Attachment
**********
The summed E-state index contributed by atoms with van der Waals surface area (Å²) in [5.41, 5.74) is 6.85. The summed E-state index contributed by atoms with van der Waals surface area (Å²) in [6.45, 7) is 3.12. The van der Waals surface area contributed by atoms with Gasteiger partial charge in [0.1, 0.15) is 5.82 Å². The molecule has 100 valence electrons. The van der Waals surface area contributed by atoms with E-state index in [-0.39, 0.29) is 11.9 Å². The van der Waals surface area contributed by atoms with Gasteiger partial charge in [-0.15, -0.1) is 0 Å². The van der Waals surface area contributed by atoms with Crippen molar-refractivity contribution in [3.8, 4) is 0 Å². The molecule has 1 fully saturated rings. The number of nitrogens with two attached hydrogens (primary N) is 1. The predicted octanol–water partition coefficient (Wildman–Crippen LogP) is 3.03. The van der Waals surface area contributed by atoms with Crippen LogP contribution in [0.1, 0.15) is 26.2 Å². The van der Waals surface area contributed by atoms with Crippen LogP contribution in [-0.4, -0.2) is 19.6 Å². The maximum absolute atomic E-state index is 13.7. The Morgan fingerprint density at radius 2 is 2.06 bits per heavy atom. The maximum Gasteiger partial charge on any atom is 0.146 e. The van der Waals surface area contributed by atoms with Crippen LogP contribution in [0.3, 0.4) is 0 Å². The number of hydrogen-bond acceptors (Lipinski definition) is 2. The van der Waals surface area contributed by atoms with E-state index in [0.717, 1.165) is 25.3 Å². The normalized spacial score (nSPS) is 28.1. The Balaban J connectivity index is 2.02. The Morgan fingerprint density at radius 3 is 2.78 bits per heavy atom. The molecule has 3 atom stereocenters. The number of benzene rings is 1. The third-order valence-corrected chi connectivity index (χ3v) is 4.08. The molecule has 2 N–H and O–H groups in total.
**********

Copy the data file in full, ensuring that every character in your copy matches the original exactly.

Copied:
The summed E-state index contributed by atoms with van der Waals surface area (Å²) in [5.41, 5.74) is 6.85. The summed E-state index contributed by atoms with van der Waals surface area (Å²) in [6.45, 7) is 3.12. The van der Waals surface area contributed by atoms with Gasteiger partial charge in [0.1, 0.15) is 5.82 Å². The molecule has 100 valence electrons. The van der Waals surface area contributed by atoms with E-state index in [-0.39, 0.29) is 11.9 Å². The van der Waals surface area contributed by atoms with Gasteiger partial charge in [-0.15, -0.1) is 0 Å². The van der Waals surface area contributed by atoms with Crippen molar-refractivity contribution in [3.8, 4) is 0 Å². The molecule has 1 fully saturated rings. The number of nitrogens with two attached hydrogens (primary N) is 1. The predicted octanol–water partition coefficient (Wildman–Crippen LogP) is 3.03. The van der Waals surface area contributed by atoms with Crippen LogP contribution in [0.1, 0.15) is 26.2 Å². The van der Waals surface area contributed by atoms with Crippen LogP contribution in [-0.4, -0.2) is 19.6 Å². The maximum absolute atomic E-state index is 13.7. The Morgan fingerprint density at radius 2 is 2.06 bits per heavy atom. The maximum Gasteiger partial charge on any atom is 0.146 e. The van der Waals surface area contributed by atoms with Crippen LogP contribution in [0.3, 0.4) is 0 Å². The number of hydrogen-bond acceptors (Lipinski definition) is 2. The van der Waals surface area contributed by atoms with E-state index in [0.717, 1.165) is 25.3 Å². The normalized spacial score (nSPS) is 28.1. The Balaban J connectivity index is 2.02. The Morgan fingerprint density at radius 3 is 2.78 bits per heavy atom. The molecule has 3 atom stereocenters. The number of benzene rings is 1. The third-order valence-corrected chi connectivity index (χ3v) is 4.08. The molecule has 2 N–H and O–H groups in total.